“No problem can be so complicated that it can’t be run away from”
~ Linus, from Charles Schultz’s comic strip Peanuts
One now sees people walking along streets masked, gloved, and occasionally gowned, as if on their way to a Halloween party. The unluckiest of them are zombies who don’t yet know that they are the living dead. The situation is unprecedented and, sadly, un-presidented. Because we are human, we search for a metaphor that encapsulates the situation.
Coronovirus, bless its creepy little heart (speaking of metaphors), is the proximal cause of the disease with the unfortunate bureaucratic appellation COVID-19 (as if it were a defense program or a government dossier) that has quickly come to symbolize extreme measures presented as its palliatives. And while “nobody expects the Spanish Inquisition” (Monty Python’s Flying Circus, 1970), many public health experts have expected a pandemic to emerge for which they warned society and its masters will be ill-prepared. And now that one has presented itself and we do find ourselves unprepared, how are we to think of that? What does that teach us about our civilization?
Continue reading “Coronavirus as Metaphor: It’s Not Peanuts”
Help me get this straight. Rudolph Giuliani is the President’s private attorney, or at least he still seems to be. According to CNN on 10/11/19:
“Rudy Giuliani is still President Trump’s personal attorney but will not be dealing with matters involving Ukraine, a source close to Trump’s legal team told CNN.
Earlier today, Trump wouldn’t say whether Giuliani was still his personal attorney.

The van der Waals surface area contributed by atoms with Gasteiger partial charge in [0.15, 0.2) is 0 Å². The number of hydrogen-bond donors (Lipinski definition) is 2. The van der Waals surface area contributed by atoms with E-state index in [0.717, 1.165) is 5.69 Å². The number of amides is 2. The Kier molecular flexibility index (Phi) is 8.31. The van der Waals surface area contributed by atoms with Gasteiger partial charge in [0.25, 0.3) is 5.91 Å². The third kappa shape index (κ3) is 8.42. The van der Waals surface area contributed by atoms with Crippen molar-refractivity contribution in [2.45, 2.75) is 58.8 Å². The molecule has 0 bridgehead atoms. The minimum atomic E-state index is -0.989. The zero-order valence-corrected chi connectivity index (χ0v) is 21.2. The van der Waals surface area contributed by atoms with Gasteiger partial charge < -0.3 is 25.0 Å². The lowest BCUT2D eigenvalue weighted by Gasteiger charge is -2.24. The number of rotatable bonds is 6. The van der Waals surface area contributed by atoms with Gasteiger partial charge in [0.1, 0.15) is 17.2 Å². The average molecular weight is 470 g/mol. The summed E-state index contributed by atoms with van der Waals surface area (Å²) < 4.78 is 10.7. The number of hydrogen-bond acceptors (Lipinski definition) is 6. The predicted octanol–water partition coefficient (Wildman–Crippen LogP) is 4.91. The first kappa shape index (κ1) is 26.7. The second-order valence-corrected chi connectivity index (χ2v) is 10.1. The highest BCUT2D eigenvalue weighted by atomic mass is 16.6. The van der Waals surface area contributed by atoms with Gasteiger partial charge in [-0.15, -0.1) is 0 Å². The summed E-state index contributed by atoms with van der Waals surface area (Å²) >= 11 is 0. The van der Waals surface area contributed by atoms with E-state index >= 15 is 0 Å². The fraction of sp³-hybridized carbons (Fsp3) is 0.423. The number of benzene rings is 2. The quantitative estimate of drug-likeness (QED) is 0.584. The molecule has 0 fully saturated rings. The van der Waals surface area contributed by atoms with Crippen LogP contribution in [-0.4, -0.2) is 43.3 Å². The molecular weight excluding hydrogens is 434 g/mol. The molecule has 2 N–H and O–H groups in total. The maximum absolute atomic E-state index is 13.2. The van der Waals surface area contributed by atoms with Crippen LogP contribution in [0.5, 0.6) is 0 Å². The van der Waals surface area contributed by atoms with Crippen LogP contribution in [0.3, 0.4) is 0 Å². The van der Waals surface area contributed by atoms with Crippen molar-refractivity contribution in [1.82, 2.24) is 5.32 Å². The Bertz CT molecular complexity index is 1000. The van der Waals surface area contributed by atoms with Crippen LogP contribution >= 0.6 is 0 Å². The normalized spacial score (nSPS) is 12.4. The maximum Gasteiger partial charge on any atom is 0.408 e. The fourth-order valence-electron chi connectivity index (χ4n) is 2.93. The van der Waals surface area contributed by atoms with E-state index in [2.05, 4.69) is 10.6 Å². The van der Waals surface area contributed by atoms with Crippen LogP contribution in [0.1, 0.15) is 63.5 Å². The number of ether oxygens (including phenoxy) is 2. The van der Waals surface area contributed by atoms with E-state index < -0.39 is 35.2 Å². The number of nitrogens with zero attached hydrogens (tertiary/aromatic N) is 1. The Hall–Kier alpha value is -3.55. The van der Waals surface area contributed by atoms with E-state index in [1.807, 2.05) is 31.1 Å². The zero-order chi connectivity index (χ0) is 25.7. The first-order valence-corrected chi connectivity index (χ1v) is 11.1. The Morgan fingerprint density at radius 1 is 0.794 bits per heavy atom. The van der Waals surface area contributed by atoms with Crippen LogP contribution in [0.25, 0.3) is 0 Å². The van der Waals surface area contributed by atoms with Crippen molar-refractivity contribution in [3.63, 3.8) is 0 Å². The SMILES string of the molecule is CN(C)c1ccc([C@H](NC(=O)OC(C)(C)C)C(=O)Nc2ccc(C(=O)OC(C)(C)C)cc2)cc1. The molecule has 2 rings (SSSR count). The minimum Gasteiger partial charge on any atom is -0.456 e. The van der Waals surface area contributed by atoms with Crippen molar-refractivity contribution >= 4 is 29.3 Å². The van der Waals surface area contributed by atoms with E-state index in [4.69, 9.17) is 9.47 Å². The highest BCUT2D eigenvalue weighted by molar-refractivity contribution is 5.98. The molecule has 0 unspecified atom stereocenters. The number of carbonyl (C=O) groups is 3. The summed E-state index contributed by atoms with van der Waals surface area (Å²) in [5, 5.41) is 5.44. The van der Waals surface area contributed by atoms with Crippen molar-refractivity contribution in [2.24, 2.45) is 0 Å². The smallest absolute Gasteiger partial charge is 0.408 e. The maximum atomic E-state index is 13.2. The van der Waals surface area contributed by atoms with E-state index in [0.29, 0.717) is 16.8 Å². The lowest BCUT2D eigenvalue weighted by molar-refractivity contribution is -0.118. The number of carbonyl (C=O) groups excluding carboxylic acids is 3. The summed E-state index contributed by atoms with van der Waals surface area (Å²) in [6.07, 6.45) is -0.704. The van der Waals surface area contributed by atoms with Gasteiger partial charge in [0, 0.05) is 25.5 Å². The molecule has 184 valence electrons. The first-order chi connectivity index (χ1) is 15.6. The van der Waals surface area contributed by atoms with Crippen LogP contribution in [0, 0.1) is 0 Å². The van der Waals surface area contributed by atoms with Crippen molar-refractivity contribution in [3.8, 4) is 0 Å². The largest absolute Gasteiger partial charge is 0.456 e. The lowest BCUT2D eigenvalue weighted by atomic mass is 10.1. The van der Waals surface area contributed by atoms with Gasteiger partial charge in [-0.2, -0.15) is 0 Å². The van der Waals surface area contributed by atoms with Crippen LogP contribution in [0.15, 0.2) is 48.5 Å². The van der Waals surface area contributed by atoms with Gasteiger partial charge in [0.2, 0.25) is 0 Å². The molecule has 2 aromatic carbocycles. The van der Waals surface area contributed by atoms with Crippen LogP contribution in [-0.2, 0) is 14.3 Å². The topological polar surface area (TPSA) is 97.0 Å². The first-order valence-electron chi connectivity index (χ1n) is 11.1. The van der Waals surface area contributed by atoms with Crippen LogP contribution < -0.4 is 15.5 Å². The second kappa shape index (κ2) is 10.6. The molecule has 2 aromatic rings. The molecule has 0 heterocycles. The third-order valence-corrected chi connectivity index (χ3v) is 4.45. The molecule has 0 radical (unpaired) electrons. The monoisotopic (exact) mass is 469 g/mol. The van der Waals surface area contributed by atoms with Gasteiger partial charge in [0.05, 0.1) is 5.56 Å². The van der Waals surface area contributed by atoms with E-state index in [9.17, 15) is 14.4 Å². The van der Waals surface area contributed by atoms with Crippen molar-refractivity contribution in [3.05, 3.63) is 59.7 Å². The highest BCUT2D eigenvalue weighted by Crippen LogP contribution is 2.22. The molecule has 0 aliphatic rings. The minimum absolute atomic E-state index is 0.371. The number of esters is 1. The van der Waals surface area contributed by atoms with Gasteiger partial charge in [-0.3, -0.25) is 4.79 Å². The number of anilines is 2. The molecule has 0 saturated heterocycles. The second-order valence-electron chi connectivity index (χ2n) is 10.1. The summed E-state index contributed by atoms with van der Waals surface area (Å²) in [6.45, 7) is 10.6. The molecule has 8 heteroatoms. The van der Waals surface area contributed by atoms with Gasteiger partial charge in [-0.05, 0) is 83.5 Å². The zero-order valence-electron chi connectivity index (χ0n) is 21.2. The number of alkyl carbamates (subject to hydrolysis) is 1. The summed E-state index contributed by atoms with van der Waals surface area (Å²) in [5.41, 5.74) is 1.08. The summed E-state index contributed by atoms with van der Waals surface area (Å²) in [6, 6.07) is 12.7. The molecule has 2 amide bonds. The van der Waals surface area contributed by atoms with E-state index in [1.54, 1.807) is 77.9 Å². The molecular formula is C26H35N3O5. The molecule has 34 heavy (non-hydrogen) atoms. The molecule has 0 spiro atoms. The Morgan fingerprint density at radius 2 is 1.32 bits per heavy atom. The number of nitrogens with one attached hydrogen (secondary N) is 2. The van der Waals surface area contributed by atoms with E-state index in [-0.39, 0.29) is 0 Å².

‘Well I don’t know. I haven’t spoken to Rudy. I spoke to him yesterday briefly. He’s a very good attorney and he has been my attorney, yeah, sure,’ he told CNN.
Asked later by CNN if he was still Trump’s attorney, Giuliani responded, ‘Yes.’”
As CNN went on to note:
“However, Ukraine is at the center of the current impeachment investigation being conducted by the House of Representatives into Trump. Also, the criminal indictment against two of Giuliani’s associates who were arrested Wednesday night trying to leave the US, describe an elaborate, months-long scheme to funnel foreign money into federal and state elections around the US to curry favor with politicians on behalf of at least one Ukrainian government official and a Russian businessman.”
Wasn’t Giuliani the bagman for Trump’s sordid campaign to pressure Ukraine to investigate the Bidens under pain of losing US military assistance—to fight the Russians, whom for Democrats seem to be the source of most of the world’s evils? Aren’t these two shady guys (Lev Parnas and Igor Fruman) his erstwhile if not indicted partners in crime? Why aren’t Rudy and his pals fodder for impeachment proceedings? This does not compute. Continue reading “Where Was Rudy Giuliani When Democrats Needed Him?”
Note: It was almost one year ago (11/21/18, to be precise) that I wrote this post about Massachusetts ex-governor Deval Patrick considering the Democratic race for President on 2020. Well, it took him another year to hem and haw over it before throwing his black hat into the ring, but what made him wait until now to decide? Methinks he didn’t want Michael Bloomberg, another financier with much deeper pockets, to outflank him. But now the gang of twenty or whatever candidates have a long head start with a few debates under their belts. How is Patrick going to snuggle up?